Young people in Leeds have been urged to “recognise their own responsibility” in controlling the spread of the coronavirus following reports of an increase in house parties and illegal raves in the city.
Seven £10,000 fines have been issued to rave organisers in Leeds, the city’s council leader said.
Leeds, along with South Tyneside, Corby, Middlesbrough and Kettering, has been placed on the government’s “areas of concern” watchlist following a rise in Covid-19 cases.
Judith Blake said a rising number of young people were testing positive and that the council was urging them to take responsibility to help reduce the spread of the virus.
“Unfortunately we have seen a rise in house parties, but we are working with police,” she said. “Last weekend we issued, with the police, seven of the £10,000 fines for organisers of illegal raves.”
Blake’s comments come as new analysis of Public Health England figures by the Times shows that two-thirds of confirmed infections are in the under-40s and numbers in older people have fallen sharply.
One-fifth of cases are in people over 50, compared with three-quarters in the spring. Cases in those over 80 account for 3% of the total, down from 28% in March.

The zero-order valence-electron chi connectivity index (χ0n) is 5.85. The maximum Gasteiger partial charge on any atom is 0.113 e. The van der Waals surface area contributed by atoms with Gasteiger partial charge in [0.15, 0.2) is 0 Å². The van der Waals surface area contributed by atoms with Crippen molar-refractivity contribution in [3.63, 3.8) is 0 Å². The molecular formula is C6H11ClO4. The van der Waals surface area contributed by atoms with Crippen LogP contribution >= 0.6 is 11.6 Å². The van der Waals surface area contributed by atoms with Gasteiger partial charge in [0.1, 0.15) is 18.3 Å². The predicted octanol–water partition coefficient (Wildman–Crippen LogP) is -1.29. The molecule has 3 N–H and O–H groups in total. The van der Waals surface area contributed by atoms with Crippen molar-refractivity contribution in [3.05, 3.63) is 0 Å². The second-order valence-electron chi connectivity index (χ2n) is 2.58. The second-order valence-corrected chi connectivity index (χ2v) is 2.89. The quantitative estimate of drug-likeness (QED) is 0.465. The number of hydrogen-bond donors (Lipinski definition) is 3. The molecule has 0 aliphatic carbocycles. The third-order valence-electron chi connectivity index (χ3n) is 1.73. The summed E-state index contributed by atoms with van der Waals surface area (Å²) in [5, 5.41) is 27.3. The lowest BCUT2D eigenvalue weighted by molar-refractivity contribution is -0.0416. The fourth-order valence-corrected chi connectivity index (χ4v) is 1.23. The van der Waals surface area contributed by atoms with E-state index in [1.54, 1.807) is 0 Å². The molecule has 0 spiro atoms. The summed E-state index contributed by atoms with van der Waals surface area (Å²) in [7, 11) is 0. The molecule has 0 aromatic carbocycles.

Government science advisers warned on Friday there was a “critical risk” of large numbers of infected higher education students causing Covid-19 outbreaks across the UK when they return home at the end of the coming term.
The leading epidemiologist, Anne Johnson, told Radio 4’s Today programme on Saturday that it was “going to be incredibly important to communicate to young people the risks of transmitting coronavirus”.
Blake said Leeds council was working closely with the city’s universities ahead of students returning, adding that additional testing was being considered.
The Labour councillor said she had expected Leeds to be placed on the government’s coronavirus watchlist following a recent rise in cases.
She told BBC Breakfast on Saturday: “We have been monitoring our number every single day and we recognise that the numbers have been creeping up, so we fully expected to be on the list to become an area of concern.
“We feel there is a bit of a complacency coming in. What we are seeing is the numbers are changing, and actually more young people are testing positive and they are spread around the city.
“So whereas we were focusing more on specific communities at the beginning, it is now clear the pattern is changing.”
The fines given out in Leeds are part of newly introduced legislation aimed at deterring illegal music events. While organisers can be hit with £10,000 fines, people not wearing masks and participants in unlawful gatherings can be issued with fines starting at £100, doubling for each repeat offence, up to a maximum of £3,200.
Read the original article at The Guardian